A recent report by Gallup indicates muted support for third party candidates thus far in the 2008 presidential race. In an open-ended question asking likely voters for which candidate they would cast their presidential ballot, only 2 percent cited third party candidates (1 percent each for Libertarian candidate Bob Barr and independent candidate Ralph Nader).

Although the candidacies of Barr and Nader may not have gained traction yet nationally, third party candidates in other high profile statewide races are already making their mark.

For example, in Colorado’s open U.S. Senate race, the latest Rocky Mountain News poll (August 11-13) finds left-leaning independent candidate Buddy Moore receiving the support of 5 percent of registered voters and Green Party candidate Bob Kinsey earning another 2 percent. Democrat Mark Udall is favored to win this open seat, but currently holds just a 6-point lead over Republican Bob Schaffer.

In North Carolina’s U.S. Senate race, GOP incumbent and frontrunner Elizabeth Dole holds a mere 5-point lead in SurveyUSA’s August 9-11 poll of likely voters, while Libertarian Chris Cole is pulling down 7 percent. Cole’s candidacy may yet put the race in play for Democrat Kay Hagan.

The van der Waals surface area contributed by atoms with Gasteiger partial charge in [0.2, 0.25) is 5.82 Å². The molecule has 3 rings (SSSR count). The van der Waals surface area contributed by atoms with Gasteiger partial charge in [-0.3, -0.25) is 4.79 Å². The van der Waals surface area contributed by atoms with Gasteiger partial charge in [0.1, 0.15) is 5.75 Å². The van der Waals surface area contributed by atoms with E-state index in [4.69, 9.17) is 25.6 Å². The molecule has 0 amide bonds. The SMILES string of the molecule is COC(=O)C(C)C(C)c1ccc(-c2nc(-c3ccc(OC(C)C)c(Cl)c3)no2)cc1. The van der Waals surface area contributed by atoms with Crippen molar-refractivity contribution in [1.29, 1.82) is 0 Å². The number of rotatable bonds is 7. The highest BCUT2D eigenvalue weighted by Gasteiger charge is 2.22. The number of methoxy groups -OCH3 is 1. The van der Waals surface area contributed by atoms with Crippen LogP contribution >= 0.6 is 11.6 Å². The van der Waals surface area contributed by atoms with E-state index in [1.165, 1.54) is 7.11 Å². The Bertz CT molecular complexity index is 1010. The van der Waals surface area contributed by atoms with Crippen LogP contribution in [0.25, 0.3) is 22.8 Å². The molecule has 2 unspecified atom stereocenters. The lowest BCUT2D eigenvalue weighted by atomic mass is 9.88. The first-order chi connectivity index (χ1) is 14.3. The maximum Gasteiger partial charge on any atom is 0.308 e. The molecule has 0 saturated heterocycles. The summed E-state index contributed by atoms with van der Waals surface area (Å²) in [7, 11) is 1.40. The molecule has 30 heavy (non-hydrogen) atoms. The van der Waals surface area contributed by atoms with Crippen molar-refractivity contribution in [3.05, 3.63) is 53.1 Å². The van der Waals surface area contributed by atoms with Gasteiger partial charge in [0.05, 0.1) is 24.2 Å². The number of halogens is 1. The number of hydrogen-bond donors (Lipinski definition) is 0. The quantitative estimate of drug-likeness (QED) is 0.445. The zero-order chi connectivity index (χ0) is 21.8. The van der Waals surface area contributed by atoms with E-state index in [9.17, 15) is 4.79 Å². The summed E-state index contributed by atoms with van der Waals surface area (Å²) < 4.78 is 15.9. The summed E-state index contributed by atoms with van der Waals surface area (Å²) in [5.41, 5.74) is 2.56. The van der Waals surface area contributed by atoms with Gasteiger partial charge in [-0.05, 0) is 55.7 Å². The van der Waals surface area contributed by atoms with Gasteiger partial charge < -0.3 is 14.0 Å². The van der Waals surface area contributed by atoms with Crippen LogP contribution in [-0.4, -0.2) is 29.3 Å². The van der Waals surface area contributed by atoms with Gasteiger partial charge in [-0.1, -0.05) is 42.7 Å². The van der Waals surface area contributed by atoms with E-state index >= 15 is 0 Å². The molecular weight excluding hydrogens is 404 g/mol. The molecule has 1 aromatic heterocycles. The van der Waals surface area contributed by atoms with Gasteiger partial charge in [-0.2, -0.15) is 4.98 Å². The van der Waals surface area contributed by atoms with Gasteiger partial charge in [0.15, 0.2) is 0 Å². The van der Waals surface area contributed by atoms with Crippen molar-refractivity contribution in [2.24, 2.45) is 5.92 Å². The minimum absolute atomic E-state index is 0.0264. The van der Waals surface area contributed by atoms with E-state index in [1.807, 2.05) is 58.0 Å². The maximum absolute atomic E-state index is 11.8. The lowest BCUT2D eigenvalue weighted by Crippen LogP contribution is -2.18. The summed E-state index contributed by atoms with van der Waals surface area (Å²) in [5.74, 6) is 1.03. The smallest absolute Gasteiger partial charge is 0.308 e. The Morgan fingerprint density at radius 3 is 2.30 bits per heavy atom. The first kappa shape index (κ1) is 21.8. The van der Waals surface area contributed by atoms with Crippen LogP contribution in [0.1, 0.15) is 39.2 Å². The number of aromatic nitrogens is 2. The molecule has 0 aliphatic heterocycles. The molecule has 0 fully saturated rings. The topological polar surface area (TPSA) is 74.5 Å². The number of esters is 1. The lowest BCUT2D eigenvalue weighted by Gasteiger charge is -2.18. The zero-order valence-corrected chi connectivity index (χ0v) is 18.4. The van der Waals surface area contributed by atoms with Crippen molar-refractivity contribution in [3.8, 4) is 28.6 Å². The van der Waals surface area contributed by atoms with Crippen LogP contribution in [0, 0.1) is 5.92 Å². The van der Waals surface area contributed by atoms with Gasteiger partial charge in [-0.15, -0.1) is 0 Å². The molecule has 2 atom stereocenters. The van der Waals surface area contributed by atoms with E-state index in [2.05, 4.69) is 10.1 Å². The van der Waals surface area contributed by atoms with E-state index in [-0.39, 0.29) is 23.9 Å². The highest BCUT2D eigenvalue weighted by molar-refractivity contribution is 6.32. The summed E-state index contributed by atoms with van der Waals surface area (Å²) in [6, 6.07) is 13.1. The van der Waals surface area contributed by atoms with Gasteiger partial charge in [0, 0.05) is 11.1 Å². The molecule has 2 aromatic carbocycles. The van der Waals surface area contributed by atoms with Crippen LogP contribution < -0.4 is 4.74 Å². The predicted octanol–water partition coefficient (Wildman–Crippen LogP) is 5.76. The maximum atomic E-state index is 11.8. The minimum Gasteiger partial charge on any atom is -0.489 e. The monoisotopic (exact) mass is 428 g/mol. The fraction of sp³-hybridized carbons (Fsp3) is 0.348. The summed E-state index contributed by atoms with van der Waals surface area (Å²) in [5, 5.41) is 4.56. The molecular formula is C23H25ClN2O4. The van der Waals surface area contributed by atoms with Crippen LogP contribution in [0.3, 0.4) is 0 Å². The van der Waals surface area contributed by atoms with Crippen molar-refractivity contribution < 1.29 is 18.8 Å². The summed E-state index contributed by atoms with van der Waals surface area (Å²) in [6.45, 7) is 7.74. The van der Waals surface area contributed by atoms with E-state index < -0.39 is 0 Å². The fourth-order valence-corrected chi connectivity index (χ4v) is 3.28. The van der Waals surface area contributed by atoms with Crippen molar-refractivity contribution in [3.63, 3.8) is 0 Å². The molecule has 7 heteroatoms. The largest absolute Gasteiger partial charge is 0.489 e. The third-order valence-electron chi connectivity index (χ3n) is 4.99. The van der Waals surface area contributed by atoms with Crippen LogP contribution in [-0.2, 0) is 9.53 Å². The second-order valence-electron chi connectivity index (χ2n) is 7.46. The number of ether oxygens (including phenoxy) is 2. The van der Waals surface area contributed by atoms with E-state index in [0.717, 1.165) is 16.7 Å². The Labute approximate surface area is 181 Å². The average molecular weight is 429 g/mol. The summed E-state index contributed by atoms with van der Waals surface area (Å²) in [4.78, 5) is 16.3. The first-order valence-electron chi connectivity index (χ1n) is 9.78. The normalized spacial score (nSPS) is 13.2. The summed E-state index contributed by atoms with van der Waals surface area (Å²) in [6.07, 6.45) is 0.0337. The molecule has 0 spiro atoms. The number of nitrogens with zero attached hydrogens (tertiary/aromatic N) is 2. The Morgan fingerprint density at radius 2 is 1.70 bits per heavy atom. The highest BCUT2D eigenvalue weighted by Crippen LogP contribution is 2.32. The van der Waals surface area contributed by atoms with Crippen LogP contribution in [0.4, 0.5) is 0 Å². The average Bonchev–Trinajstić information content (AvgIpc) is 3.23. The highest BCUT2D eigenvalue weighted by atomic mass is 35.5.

In North Carolina’s open gubernatorial race, Republican Pat McCrory trails Democrat Beverly Perdue by 3 points, with Libertarian Mike Munger currently polling at 5 percent.

In the highly watched Oregon U.S. Senate race, GOP incumbent Gordon Smith has built a surprising double-digit cushion over Democrat Jeff Merkley according to the latest SurveyUSA poll (August 2-4), despite Constitution Party candidate Dave Brownlow netting an impressive 8 percent of likely voters. Smith was once considered a prized Democratic target, although the moderate Republican Senator has distanced himself early (and often) from President George W. Bush on the War in Iraq, which will earn him points in the Beaver State. Still, Republicans should worry that a strong Brownlow candidacy could tilt the race if it begins to narrow.

Democrats will be particularly interested in the next U.S. Senate poll conducted in Minnesota that includes the name of the Independence Party winner of the September 9th primary. The Independence Party vote is expected to be a drag on the candidacy of DFL-er Al Franken.